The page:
Luxor was our introduction to the Egypt we have all learned and read about since childhood. No amount of book browsing can prepare you for the real thing which is truly marvellous. The painted walls, the immense statuary, the decoration and design are indeed wonders of the ancient world. One can only imagine how it all sparkled with freshness and life when it was first done.
First day was a tour organised by Debs with a minibus and guide. Stop number one was the Valley of the Kings, itself an uninspiring valley in the desert beyond the green. Once through the entrance with all the hordes, you have to take a mini disneylandesq train pulled by ancient motors or smart new(ish) tractors. Heaven forbid that you would walk the 100 metres to the site! The entrances to the tombs are unprepossessing. Inside they are not terribly big, or at least the viewable area is not big, but the art work on the walls is magnificent. Having been hidden away from light they have, in many places, the freshness and colour of having been painted only, say, last year. From there it was a trip to the Temple of Queen Hatchetsup, a woman of questionable morals who apparently usurped her own son-in-law to take the throne. Her lust for power knew no bounds and when told she wasn't a man and therefore couldn't rule, she wore a false beard! She also claimed her father was a god, which would have been very handy in getting one's way. She liked to build big and impressive and she certainly impressed us.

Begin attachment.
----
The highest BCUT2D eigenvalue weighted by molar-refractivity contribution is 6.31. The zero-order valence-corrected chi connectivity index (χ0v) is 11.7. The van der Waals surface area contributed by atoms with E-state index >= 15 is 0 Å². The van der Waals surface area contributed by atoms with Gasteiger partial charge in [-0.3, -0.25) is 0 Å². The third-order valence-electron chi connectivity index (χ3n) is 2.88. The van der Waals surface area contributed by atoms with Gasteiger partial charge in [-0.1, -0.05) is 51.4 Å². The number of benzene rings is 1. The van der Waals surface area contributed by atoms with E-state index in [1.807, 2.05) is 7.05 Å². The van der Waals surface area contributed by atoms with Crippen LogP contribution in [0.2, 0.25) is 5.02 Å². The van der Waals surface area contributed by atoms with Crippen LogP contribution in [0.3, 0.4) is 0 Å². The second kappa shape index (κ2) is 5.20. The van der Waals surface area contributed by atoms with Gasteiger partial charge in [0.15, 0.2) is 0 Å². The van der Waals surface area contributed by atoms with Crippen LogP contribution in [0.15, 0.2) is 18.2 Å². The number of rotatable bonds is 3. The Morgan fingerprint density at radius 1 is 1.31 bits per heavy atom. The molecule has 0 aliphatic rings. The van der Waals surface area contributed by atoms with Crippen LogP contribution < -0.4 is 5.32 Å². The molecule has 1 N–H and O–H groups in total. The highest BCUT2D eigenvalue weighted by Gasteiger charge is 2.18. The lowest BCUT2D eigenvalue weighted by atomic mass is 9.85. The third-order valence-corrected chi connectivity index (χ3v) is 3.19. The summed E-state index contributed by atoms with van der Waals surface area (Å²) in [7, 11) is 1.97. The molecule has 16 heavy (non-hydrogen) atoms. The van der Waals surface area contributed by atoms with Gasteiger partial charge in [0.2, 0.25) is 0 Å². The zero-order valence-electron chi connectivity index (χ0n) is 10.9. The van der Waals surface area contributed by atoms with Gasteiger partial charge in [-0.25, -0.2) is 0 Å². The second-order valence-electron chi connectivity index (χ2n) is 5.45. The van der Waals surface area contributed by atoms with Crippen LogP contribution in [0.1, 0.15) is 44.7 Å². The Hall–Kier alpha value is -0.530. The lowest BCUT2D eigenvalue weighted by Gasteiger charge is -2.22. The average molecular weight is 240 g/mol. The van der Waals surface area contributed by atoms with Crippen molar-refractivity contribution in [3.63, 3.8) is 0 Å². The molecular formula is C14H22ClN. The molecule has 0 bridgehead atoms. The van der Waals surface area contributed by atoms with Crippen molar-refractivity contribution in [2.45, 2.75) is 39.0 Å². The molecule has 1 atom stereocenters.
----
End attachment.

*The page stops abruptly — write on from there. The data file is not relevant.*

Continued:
And so, on to the Valley of the Queens, with the obligatory stop to look at an alabaster factory ("no obligation to buy, just look at my shop..."). Quite interesting but also a bit of a con, though we did end up buying something!
Back to the hotel for a rest stop after a buffet lunch at a restaurant on the banks of the Nile. An OK lunch but a terrific place to have it, watching the Nile cruisers sailing back and forth and the little feluccas and ferries plying the waters.
That afternoon, the best ... Karnak Temple followed by Luxor Temple, both within the city of Luxor itself. Karnak is simply stunning, much bigger and more extensive than I had thought from books and pictures. Everything is on a colossal scale and it is staggering to think that it was built 4 to 5 thousand years ago with mainly bronze tools. By the time we got to Luxor Temple, it was getting dark and we enjoyed the site all floodlit. Again, what a stunning site/sight. At these two sites our guide was particularly informative and we all gained some insight into the stories the pictures on the walls told.
A lot to pack into one day, but we survived!